VLSI: Chip, equipment demand catch breath before holiday push

September 22, 2005 – Orders and sales of equipment and ICs showed tiny sequential declines in August, as the industry prepared to ramp up to meet demand going into the consumer-centric holiday season.

Worldwide billings for semiconductor manufacturing equipment in August were $4.09 billion, down 4.5% from July and down just 6.3% from August 2004, the first single-digit year-on-year decline since the beginning of the year. August billings of $3.91 billion represented a 7.7% decline month-on-month and a 9.2% decline year-on-year. The book-to-bill ratio pushed further above parity at 1.05, meaning that $105 worth of orders were received for every $100 worth of product billed for the month. For the first eight months of 2005, equipment bookings stood at $31.96 billion, down 18.9% from the same period in 2004. Billings stood at $33.73 billion, down 3.8% from Jan.-Aug. 2004.

IC bookings in August, meanwhile, crept forward to $16.35 billion, a 3% sequential increase and up 12% from August 2004. IC billings rose 9% from July to $15.32 billion in August, up 3.6% from a year ago. The IC B:B also stayed above parity (where it’s been all year) at 1.05, level with July and up from 0.95 in August 2004. Through the first eight months of 2005, IC orders were up 1.2% from the same period a year ago to $128.5 billion; sales were up 6.4% to $121.5 billion.

Utilization rates, which touched 92% in July, continued to soar into the mid-90% range in August, levels not seen in over a year: 94.1% for frontend utilization, and 96.5% and 95.5% for test and assembly, respectively. “The industry is finally pulling out of its second quarter slump,” said VLSI market analyst Aida Jebens, noting that frontend utilization has been rising faster than originally predicted, crossing the “buy point” of 92% in July.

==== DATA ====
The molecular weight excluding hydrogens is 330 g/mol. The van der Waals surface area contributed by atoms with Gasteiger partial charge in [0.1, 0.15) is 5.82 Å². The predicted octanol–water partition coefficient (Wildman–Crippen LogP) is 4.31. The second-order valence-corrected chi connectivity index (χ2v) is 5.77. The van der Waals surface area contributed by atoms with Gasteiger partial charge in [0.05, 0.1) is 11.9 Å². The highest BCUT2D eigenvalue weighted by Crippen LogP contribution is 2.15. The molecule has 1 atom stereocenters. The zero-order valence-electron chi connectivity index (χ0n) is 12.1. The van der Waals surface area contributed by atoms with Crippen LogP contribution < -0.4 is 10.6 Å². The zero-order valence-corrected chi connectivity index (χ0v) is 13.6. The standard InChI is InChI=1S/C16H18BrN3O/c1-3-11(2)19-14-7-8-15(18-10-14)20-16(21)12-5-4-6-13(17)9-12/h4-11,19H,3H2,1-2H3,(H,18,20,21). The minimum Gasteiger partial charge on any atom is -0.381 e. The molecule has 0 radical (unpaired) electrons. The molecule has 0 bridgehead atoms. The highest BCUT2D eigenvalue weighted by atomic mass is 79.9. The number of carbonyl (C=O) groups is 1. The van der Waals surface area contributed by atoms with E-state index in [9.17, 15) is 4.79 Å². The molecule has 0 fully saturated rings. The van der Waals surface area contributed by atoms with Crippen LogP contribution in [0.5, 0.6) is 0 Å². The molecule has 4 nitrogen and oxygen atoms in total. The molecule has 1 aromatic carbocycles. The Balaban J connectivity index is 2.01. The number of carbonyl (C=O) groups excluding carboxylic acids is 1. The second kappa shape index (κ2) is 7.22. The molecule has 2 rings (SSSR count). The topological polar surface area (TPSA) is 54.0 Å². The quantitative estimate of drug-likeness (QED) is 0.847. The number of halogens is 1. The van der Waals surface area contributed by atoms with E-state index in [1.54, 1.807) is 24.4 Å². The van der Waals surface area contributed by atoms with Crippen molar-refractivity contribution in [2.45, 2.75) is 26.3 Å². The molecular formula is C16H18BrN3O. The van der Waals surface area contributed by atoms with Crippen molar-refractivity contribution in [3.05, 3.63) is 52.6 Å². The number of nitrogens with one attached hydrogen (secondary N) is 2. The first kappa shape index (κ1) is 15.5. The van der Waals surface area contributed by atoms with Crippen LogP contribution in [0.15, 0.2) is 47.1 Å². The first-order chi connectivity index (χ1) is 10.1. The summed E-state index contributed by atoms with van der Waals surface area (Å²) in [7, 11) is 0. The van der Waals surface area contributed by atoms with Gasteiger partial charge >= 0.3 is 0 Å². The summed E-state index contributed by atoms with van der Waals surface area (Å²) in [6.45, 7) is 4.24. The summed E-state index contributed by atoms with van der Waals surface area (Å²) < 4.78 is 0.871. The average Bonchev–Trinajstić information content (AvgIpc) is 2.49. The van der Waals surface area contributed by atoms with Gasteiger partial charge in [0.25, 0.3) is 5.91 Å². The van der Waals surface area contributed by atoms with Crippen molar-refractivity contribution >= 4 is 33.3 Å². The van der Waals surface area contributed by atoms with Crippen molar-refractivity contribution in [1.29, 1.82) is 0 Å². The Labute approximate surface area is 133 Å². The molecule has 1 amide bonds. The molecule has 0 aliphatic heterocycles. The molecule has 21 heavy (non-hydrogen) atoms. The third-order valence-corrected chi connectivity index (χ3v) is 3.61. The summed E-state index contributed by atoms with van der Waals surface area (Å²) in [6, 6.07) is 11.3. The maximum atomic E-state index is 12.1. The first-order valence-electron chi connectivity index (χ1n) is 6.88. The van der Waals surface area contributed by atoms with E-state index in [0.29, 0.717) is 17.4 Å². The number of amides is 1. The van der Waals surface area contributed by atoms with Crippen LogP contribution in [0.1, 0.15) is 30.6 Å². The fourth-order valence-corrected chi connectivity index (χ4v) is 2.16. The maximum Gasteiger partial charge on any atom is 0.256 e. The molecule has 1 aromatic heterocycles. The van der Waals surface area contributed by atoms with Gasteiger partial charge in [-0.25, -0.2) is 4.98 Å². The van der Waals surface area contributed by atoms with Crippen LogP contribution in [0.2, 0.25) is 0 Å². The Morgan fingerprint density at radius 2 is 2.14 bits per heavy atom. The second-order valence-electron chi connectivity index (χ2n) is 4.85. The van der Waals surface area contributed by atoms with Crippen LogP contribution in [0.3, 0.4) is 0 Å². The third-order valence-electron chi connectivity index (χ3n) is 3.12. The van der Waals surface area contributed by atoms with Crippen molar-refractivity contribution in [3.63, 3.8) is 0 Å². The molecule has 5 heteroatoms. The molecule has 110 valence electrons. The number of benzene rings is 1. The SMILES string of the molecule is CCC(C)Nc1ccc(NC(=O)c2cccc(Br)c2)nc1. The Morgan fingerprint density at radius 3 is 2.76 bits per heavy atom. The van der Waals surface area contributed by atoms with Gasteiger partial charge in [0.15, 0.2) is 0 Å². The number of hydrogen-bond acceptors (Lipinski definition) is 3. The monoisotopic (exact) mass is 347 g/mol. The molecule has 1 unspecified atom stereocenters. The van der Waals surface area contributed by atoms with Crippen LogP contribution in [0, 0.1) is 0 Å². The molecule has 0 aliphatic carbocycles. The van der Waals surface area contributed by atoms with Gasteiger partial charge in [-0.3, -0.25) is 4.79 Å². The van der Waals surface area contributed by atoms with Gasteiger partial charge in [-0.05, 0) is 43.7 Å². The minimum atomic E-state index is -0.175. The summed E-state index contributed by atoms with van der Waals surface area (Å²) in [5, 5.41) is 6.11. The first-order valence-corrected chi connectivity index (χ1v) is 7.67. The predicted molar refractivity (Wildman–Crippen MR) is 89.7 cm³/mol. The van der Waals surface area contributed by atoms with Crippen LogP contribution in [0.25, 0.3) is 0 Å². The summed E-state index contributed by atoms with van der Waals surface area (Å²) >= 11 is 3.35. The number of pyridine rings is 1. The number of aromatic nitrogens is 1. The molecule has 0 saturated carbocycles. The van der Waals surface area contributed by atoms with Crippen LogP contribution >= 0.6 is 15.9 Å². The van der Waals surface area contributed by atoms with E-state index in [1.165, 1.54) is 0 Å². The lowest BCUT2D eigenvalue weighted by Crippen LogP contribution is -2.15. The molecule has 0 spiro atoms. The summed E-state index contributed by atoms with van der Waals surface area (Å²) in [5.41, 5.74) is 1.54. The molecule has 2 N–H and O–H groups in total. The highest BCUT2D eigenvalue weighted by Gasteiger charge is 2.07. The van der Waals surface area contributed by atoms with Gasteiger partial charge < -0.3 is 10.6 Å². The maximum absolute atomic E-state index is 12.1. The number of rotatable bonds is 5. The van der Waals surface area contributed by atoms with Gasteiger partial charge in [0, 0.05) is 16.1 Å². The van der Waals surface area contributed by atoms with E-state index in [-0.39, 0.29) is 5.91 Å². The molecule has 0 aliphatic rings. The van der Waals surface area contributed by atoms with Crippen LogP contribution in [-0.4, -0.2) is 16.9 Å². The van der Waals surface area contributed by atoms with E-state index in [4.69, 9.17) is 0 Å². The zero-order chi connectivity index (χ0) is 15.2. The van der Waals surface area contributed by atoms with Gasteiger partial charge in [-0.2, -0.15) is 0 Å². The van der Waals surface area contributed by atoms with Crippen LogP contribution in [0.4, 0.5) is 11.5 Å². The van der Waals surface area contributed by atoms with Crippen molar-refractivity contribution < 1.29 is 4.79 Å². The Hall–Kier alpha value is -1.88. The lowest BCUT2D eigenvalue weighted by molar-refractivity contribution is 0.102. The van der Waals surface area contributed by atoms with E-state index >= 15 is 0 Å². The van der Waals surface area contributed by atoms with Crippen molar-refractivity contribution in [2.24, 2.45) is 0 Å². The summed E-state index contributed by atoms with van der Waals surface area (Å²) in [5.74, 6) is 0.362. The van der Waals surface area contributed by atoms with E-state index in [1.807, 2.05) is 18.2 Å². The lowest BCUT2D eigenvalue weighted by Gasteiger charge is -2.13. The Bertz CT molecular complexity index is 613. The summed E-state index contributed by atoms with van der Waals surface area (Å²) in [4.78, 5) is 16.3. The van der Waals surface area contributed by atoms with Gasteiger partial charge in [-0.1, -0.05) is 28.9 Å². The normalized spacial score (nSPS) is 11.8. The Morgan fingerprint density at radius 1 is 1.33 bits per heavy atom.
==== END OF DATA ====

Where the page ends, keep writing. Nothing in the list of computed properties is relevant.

Still, VLSI believes the high utilization rates won’t translate into a surge of equipment orders in 4Q05 as was seen in 2003 (a 30% jump in 4Q03 orders). “Utilization typically falls off in January, so it makes sense for them to wait,” stated Jebens, adding that the macroeconomic fundamentals do not exist to support such a growth surge. In fact, like other analysts in recent days, VLSI cautioned that soft demand for electronics due to gas prices, consumer debt, and overall economic concerns, could translate into slow Christmas demand, resulting in a sharp slowdown in chip production.

For September, VLSI projects a significant seasonal ramp-up in equipment demand: 10% sequential growth in orders (to $4.52 billion) and even stronger sales (21% growth to $4.72 billion), which will push the B:B ratio back down below parity to 0.96. IC orders are projected to sink 3% to $15.86 billion, but IC sales will jump 20% to $18.34 billion, for a B:B of 1.00. Capacity utilizations will keep climbing to heights not seen since the industry’s peak in late 2Q04: 96% for frontend and 98%-99% for backend.


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